Chetan Ahya, MD, Morgan Stanley, says that the move to hike diesel price is positive. The government‘s measure will create some pressure on RBI to act on rate cuts.
Chetan Ahya, MD, Morgan Stanley, says that the move to hike diesel price is positive. The government's measure will create some pressure on RBI to act on rate cuts.
Below is the edited transcript of his interview to CNBC-TV18.
Q: What is your view on diesel price increases and do you think it is going to be something that can have follow-through or might it go the petrolway?
A: The move to hike diesel price is positive. The probability of increasing diesel price in future looks high because the government has already demonstrated its commitment in the last few months in terms of its desire to change this bad growth mix that we have been going through for a while.
Q: What about the credit rating issue because Moody’s has retained India’s credit rating outlook, do you think those agencies might be looking at India in a slightly more benign light after the events of the last few days?
A: I think the actions taken so far by the government have clearly taken us in a direction taking away the risk of a ratings downgrade. However, it is assumed that the government will continue to take the positive measures that they have been taking into future as well. For instance, if there is more demonstration in continuing with this diesel price hike by 50 paise every month for a few months, those steps will ensure that rating agencies are finally given consideration that the rating does not need to go down.
Q: There is some debate on implementation of the measures which have been announced and whether it can be done seamlessly particularly in the case of diesel, where would you peg your expectations?
A: The math is a little complex as you know because 18 percent of the diesel sold to bulk users has already been deregulated. If 100 percent of the diesel that is sold in India, for that if you have a cumulative price increase of Rs 5, it would reduce the overall subsidy burden in the country by 0.4 percent of the gross domestic product (GDP). So it would depend on how many months they will continue with 0.5 and if you do the math accordingly, you would be able to arrive at that number. It’s a big move and assuming that they cumulatively add Rs 5 by doing 50 paise, one will be able to see a 0.4 percent reduction in oil subsidy burden, in addition to the 0.4 percent reduction which has happened earlier, in September where they hiked it by Rs 5.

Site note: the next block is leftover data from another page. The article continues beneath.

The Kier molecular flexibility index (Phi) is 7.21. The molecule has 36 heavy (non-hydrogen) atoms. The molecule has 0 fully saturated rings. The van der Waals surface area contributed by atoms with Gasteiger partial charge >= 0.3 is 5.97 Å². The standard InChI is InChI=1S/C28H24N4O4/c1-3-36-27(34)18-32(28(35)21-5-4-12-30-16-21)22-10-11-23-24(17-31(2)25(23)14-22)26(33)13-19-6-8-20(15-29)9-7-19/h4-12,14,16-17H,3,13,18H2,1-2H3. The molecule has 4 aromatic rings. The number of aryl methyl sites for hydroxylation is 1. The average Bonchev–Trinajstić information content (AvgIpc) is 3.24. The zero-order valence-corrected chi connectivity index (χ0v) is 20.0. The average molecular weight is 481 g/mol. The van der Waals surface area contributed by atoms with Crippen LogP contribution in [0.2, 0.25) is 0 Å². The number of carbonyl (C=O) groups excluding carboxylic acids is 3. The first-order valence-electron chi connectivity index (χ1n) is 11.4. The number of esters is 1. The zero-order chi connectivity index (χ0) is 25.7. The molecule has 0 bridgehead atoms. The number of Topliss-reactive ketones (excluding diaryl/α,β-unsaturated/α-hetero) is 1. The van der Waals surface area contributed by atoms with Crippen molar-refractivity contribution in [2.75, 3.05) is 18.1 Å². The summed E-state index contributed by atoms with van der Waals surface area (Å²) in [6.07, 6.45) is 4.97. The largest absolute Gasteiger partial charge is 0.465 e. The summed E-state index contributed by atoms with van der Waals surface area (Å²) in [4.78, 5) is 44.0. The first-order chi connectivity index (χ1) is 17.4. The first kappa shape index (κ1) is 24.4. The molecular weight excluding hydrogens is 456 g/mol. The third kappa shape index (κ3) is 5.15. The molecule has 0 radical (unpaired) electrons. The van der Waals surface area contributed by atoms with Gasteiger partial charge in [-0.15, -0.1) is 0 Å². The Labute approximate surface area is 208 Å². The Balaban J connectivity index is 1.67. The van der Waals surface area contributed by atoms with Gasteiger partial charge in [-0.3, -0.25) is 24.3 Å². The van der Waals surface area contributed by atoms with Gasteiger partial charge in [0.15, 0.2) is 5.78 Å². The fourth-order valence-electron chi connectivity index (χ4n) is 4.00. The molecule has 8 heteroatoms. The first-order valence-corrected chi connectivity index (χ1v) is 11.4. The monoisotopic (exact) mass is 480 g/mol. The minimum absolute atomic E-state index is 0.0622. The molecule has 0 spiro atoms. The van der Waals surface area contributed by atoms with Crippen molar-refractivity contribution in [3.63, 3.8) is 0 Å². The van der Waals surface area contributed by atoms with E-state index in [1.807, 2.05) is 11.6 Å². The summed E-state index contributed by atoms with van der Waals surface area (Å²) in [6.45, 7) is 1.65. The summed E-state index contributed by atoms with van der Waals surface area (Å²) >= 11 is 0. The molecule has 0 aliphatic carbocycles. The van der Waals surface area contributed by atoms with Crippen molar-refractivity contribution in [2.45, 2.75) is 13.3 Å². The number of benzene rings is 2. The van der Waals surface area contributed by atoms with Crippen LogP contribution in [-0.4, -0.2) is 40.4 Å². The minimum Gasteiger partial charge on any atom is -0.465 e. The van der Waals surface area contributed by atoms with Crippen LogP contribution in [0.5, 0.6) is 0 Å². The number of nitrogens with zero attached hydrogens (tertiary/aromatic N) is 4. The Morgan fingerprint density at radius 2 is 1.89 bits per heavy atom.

Q: Could this price increases have any real impact on consumption itself though and hence any impact on the current account deficit and oil imports etc?
A: Yes. Liquefied petroleum gas (LPG) and diesel both have shown sign of moderation in demand growth. Whatever reduction in subsidy burden that you see will effectively transmit into higher public savings, and savings minus investment is equal to current account deficit. So whatever the government can do to augment public savings will almost translate 1:1 into reduction in current account deficit.
Q: What you have made of the big movement we have seen on the rupee and the strength over the last few weeks?
A: We have two approaches for the rupee. First, looking from a fair value based on consumer price index (CPI) inflation. If CPI is used as a measure to assess real effective exchange rate then the fair value would be around 54-55. However, there is any risk aversion and capital inflow slow down, you will see an impact of rupee temporarily.
Q: How do you think the Reserve Bank of India (RBI) reads these moves on the diesel front, do you think it will heave a sigh of relief on the fiscal adjustment piece or do you think it will start fretting on inflation going up once again?
A: The government’s measure will probably create some pressure on RBI to act. So, we are expecting a 25 bps cut on January 29. However, if you look at some of the key macro indicators such as deposit growth, CPI inflation and trade deficit, we think ideally it would be better that RBI defers a rate hike to ensure that some of these critical macro stability indicators show some turnaround. Deposit growth has dipped to a new low of about 11 percent. Trends in deposit growth, CPI inflation and trade deficit will warrant a delay.
Q: What are your expectations on the CPI front that seems like the only wrinkle on the inflation front after the good data on the wholesale price index (WPI) for the last week or two?
A: We do expect CPI to come off. Food inflation is keeping CPI high. And that is very highly influenced by what happens to rural wages. We are finally seeing some moderation in rural wages. As long as that is maintained, which we expect so, you should see CPI coming down from second quarter of CY13.